NEW DELHI: In an oblique reference to the Supreme Court’s 2015 judgment striking down the National Judicial Appointments Commission Act, 2014, which sought to overturn the collegium system of appointments in the higher judiciary, Vice-President Jagdeep Dhankhar said it was “never too late to reflect”.
Underlining the “primacy of the will of the people”, Dhankhar, while addressing a gathering at the 8th Dr LM Singhvi Memorial Lecture in New Delhi, said “that power was undone” and “the world does not know of any such instance”.
His remarks come days after Union Law Minister Kiren Rijiju questioned the collegium system of judicial appointments, calling it “opaque” and “alien”. The minister’s remarks attracted the displeasure of the Supreme Court.
Speaking after Chief Jusitce DY Chandrachud delivered the lecture on the topic of universal adult franchise, the Vice-President pointed out that NJAC legislation was a constitutional amendment.
“As a matter of record, the entire Lok Sabha voted unanimously. We, the people – their ordainment was converted into a constitutional provision. The power of the people came to be reflected on a legitimate platform through applicable mechanisms. That power was undone. The world does not know of any such instance.”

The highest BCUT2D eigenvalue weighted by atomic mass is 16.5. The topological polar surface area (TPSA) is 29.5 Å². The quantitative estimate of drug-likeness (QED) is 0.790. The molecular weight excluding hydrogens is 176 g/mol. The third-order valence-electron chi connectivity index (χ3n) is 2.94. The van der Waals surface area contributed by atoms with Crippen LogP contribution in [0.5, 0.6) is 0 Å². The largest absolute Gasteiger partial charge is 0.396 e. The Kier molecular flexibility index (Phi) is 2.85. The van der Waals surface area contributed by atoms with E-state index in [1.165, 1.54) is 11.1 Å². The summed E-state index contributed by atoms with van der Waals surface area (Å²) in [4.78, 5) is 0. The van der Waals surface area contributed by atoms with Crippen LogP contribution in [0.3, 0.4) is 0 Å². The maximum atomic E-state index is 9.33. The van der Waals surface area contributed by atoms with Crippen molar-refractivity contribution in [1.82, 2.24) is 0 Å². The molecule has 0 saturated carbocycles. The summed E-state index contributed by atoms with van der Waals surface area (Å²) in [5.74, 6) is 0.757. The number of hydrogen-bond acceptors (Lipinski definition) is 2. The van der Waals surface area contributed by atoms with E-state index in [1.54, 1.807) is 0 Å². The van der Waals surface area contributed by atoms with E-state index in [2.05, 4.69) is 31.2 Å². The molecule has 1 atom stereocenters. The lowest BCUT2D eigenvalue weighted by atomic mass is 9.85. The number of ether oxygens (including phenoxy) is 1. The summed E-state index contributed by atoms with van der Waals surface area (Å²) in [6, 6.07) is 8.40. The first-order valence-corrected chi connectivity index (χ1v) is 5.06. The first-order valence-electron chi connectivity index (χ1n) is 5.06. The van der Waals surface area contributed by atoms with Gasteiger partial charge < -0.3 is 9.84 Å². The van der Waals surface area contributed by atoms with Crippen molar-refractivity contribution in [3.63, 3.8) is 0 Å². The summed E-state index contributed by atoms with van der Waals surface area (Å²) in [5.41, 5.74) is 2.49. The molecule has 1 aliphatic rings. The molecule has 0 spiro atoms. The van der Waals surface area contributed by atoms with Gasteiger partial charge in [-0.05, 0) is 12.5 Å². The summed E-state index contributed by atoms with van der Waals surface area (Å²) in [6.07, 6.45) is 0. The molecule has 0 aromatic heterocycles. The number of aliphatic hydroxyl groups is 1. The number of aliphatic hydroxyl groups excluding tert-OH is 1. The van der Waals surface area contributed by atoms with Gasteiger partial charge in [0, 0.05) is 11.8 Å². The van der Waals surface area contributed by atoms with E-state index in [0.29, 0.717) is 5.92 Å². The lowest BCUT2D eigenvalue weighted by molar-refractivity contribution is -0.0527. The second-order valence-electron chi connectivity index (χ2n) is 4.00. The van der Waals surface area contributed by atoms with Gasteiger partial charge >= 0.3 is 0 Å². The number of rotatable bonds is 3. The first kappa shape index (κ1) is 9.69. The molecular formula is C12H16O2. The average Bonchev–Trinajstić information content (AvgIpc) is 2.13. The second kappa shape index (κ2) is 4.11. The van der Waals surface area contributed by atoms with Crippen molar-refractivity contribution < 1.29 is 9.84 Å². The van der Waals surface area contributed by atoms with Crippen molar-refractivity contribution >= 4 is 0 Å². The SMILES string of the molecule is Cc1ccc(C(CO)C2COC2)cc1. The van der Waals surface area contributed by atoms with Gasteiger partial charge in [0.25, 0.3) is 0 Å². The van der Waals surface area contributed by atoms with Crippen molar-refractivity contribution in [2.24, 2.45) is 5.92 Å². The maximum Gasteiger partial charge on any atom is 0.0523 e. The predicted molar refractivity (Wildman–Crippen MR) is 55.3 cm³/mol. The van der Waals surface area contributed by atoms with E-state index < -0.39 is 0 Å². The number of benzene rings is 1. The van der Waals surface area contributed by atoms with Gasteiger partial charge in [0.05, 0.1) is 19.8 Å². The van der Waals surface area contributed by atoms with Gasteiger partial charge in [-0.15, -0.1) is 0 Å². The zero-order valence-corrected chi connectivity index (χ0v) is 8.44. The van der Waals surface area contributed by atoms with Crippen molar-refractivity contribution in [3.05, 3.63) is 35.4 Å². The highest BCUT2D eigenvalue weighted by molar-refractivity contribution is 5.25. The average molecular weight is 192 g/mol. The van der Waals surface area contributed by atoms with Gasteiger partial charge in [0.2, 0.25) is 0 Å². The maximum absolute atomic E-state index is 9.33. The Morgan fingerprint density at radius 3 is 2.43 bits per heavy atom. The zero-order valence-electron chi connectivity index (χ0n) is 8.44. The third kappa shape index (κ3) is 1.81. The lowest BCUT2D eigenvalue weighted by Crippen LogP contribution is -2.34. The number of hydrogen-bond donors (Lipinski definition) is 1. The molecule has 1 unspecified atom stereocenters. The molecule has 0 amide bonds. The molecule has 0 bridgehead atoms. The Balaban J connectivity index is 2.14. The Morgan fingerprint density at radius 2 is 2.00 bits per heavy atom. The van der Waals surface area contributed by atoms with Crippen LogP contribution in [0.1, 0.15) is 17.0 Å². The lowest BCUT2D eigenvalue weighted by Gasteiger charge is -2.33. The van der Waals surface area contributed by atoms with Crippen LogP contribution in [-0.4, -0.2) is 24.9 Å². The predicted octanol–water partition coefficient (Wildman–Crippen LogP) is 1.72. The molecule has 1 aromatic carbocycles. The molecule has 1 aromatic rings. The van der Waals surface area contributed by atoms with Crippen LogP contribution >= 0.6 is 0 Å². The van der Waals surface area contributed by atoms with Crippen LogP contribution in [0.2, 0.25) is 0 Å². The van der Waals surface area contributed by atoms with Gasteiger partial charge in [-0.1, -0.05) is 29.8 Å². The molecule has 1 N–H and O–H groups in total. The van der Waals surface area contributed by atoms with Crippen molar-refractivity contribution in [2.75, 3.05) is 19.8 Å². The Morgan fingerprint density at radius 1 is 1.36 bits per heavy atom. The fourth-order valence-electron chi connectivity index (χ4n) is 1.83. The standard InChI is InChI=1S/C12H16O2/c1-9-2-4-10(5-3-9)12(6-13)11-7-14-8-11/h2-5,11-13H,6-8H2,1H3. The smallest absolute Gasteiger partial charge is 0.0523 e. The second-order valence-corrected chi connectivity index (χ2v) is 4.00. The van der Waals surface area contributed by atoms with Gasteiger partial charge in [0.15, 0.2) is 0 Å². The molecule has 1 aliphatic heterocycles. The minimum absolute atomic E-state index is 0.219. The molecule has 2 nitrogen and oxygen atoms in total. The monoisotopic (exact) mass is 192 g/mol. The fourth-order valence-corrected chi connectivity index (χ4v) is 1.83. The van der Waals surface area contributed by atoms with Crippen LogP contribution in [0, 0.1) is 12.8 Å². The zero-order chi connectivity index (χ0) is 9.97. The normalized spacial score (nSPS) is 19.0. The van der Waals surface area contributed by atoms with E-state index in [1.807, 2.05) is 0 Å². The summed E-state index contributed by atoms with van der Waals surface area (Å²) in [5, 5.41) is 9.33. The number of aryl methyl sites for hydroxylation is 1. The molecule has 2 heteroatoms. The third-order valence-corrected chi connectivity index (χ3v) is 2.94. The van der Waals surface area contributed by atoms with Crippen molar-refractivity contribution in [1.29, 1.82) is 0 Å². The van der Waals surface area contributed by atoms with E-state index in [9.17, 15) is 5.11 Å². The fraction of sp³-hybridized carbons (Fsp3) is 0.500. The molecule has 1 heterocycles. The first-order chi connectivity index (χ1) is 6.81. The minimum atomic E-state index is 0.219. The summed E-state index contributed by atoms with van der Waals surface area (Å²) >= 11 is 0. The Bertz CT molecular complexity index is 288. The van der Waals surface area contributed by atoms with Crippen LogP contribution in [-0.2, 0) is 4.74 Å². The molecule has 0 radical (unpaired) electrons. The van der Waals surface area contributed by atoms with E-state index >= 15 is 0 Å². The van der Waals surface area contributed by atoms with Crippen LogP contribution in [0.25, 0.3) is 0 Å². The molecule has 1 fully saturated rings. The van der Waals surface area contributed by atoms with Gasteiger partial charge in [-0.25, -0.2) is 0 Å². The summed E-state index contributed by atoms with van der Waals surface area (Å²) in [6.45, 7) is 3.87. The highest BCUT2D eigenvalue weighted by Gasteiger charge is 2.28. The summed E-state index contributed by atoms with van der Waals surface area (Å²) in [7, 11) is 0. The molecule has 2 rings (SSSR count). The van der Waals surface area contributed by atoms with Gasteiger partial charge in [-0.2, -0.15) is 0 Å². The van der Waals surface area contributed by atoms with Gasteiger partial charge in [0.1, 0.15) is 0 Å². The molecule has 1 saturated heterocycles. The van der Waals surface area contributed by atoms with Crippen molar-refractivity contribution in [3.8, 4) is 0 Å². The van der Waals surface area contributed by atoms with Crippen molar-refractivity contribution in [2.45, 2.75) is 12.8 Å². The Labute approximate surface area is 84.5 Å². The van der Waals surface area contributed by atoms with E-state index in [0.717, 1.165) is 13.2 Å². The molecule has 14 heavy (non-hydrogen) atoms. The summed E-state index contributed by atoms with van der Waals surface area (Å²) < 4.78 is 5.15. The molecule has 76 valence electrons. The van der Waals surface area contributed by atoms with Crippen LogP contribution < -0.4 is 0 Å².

The Constitution (Ninety-Ninth Amendment) Act, which established the National Judicial Appointments Commission and the NJAC Act, were passed by Parliament in 2014 to set up a commission for appointing judges, replacing the collegium system. The law was struck down by the Supreme Court in 2015.
Dhankhar said, “If a constitutional provision that carries the ordainment of people at large in such a vibrant democracy is undone, what will happen? I am appealing to everyone that these are the issues that should not be viewed on partisan lines.”
He went on to ask the audience, which included former CJI RM Lodha, judges, lawyers, Union Minister Piyush Goyal, Congress leader P Chidambaram, Delhi Chief Minister Arvind Kejriwal, to think of any such similar instance in the world. Dhankhar, also a senior advocate, said “Interpretation of the Constitution when a substantial question of law is involved can be done by the court. Nowhere does it say that a provision can be run down.”